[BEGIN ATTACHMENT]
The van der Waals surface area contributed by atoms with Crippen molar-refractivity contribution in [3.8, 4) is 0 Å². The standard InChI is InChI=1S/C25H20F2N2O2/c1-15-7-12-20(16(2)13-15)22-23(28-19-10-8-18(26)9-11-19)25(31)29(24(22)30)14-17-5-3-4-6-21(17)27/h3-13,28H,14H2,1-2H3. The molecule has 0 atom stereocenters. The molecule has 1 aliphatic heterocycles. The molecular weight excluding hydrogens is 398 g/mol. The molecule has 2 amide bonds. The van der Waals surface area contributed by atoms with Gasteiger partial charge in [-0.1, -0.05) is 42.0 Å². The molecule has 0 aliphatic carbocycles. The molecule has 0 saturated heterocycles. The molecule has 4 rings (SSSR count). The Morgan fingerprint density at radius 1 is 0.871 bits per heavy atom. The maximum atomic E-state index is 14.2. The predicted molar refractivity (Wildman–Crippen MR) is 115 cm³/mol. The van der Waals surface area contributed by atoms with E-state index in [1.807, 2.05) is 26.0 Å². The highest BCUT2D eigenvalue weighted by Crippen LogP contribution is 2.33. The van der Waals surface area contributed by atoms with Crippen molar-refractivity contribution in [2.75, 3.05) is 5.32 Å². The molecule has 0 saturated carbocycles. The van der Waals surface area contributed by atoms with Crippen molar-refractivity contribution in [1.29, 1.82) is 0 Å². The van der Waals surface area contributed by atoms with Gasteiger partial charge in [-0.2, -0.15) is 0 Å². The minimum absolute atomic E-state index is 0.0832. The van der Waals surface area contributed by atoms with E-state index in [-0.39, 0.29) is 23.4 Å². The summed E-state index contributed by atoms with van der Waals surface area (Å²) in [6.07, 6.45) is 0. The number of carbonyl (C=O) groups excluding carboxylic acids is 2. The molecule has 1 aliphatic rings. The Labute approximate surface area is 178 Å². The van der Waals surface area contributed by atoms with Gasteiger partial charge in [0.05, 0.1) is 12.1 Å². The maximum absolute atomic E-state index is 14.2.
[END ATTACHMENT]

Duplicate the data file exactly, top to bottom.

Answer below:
The van der Waals surface area contributed by atoms with Crippen molar-refractivity contribution in [3.8, 4) is 0 Å². The standard InChI is InChI=1S/C25H20F2N2O2/c1-15-7-12-20(16(2)13-15)22-23(28-19-10-8-18(26)9-11-19)25(31)29(24(22)30)14-17-5-3-4-6-21(17)27/h3-13,28H,14H2,1-2H3. The molecule has 0 atom stereocenters. The molecule has 1 aliphatic heterocycles. The molecular weight excluding hydrogens is 398 g/mol. The molecule has 2 amide bonds. The van der Waals surface area contributed by atoms with Gasteiger partial charge in [-0.1, -0.05) is 42.0 Å². The molecule has 0 aliphatic carbocycles. The molecule has 0 saturated heterocycles. The molecule has 4 rings (SSSR count). The Morgan fingerprint density at radius 1 is 0.871 bits per heavy atom. The maximum atomic E-state index is 14.2. The predicted molar refractivity (Wildman–Crippen MR) is 115 cm³/mol. The van der Waals surface area contributed by atoms with E-state index in [1.807, 2.05) is 26.0 Å². The highest BCUT2D eigenvalue weighted by Crippen LogP contribution is 2.33. The van der Waals surface area contributed by atoms with Crippen molar-refractivity contribution in [2.75, 3.05) is 5.32 Å². The molecule has 0 saturated carbocycles. The van der Waals surface area contributed by atoms with Crippen molar-refractivity contribution in [1.29, 1.82) is 0 Å². The van der Waals surface area contributed by atoms with Gasteiger partial charge in [-0.2, -0.15) is 0 Å². The minimum absolute atomic E-state index is 0.0832. The van der Waals surface area contributed by atoms with E-state index in [-0.39, 0.29) is 23.4 Å². The summed E-state index contributed by atoms with van der Waals surface area (Å²) in [6.07, 6.45) is 0. The number of carbonyl (C=O) groups excluding carboxylic acids is 2. The molecule has 1 aliphatic rings. The Labute approximate surface area is 178 Å². The van der Waals surface area contributed by atoms with Gasteiger partial charge in [0.05, 0.1) is 12.1 Å². The maximum absolute atomic E-state index is 14.2.